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There are many disciplining techniques and those most effective are NOT involving corporal punishment. Spanking is not a good form of punishment and should be avoided at all cost. The disciplining techniques parents and caregivers use should also be based on a child’s age and the expectations you have should remain appropriate for that age. This is extremely important since for obvious reasons, if a child is too young, most discipline will not work. For example, explaining to a 12 month old why she is being punished for hitting her friend isn't going to get you very far if she can't yet understand reasoning. Below are some techniques I use that I have found effective.
Focus on good behaviour instead of bad behaviour. Parental and caregiver attention is one of the most powerful forms of positive reinforcement. I give lots of hugs and attention and tell them ie. “You are so well behaved. You are such a good boy (/girl).” Even when they they fight, for example, I would say. “I know you are such good boys. What is the reason you are fighting? (Then I listen to both children’s explanation). I then correct their mistaken behaviour, and talk to them in a nice way and let them know “what you are doing is not good”. I talk to them until they realize what they did is wrong and tell them the right behaviour and then tell them to “say sorry to each other”. Often times, later they approach me and tell me “Monette, I just gave half my bread to Adam.”
This technique literally involves the simple act of redirecting a child to a more appropriate behaviour. This can be an easy technique, where you can just show them a new toy, or suggest a new activity and soon they have forgotten what they were doing before.
Explaining what you want a child to do and why can help the child develop good judgment. I explain to children once they reach an age where they can understand (16months), that, for example, certain items are toys that can be played with, but other items are not toys and should not be played with. I then just need to remind them “That is not a toy.” and they know not to touch it.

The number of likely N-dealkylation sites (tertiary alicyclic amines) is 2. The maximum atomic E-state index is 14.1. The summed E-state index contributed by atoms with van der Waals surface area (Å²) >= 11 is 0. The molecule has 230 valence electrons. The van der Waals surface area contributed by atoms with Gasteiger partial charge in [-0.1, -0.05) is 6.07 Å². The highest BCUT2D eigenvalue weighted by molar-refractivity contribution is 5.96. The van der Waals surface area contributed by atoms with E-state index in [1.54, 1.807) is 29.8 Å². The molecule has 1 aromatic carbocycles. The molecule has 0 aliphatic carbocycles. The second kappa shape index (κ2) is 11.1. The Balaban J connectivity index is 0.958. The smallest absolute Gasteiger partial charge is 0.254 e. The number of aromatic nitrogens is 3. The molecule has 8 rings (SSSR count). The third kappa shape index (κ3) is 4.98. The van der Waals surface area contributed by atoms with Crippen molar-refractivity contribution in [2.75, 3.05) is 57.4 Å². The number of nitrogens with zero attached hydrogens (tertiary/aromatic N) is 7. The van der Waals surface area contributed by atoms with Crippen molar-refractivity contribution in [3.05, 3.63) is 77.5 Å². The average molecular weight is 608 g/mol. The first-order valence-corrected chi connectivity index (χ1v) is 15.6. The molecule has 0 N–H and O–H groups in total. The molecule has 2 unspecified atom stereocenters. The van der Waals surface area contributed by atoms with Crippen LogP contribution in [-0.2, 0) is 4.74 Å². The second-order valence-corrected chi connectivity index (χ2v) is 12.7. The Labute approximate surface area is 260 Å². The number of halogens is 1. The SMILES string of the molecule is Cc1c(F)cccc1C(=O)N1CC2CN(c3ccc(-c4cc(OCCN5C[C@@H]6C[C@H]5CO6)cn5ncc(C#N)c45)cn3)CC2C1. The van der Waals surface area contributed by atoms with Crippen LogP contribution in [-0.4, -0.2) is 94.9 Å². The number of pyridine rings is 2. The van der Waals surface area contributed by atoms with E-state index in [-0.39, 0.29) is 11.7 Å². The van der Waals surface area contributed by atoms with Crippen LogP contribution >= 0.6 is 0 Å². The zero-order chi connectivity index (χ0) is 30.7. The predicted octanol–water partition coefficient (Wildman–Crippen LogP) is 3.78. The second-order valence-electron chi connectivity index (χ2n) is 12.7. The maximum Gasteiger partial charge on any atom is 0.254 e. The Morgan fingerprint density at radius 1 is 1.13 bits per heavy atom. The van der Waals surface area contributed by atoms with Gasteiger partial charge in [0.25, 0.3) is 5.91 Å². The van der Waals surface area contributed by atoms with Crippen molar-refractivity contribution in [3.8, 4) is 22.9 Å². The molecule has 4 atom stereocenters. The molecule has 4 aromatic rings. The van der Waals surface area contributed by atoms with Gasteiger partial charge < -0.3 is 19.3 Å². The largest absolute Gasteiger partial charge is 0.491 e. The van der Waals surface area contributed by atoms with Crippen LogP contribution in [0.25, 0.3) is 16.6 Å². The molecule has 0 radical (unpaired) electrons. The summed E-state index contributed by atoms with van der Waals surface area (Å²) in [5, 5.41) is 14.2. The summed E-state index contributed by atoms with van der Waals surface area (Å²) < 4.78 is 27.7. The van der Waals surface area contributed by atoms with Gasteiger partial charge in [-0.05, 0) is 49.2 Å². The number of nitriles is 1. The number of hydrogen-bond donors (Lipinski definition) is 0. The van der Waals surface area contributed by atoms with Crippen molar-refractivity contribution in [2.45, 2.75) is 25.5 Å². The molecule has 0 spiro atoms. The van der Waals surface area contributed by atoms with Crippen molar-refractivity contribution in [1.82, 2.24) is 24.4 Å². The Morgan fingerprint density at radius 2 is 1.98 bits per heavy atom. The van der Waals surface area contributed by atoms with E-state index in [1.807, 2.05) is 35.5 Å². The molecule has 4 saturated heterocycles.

Time-outs involve physically removing a child from a problem situation. Sending a child to a neutral and "boring" area, such as the corner of a room with no toys or television, and ignoring the child until the child is calm and quiet. Time-outs should not last longer than five minutes. A good way to gauge how long the time-out is, is one minute of time-out per child’s year of life. I rarely need to use time-outs since my other techniques are so effective.
Explain the rules and be prepared to repeat them until a child learns to follow them on their own. I use this often and the children easily learn to follow the rules.
Children should learn that privileges come with responsibility and they need to be earned. In order to be effective, this technique should be used infrequently. A privilege that is valued by the child, such as watching television or playing with friends, should be removed.
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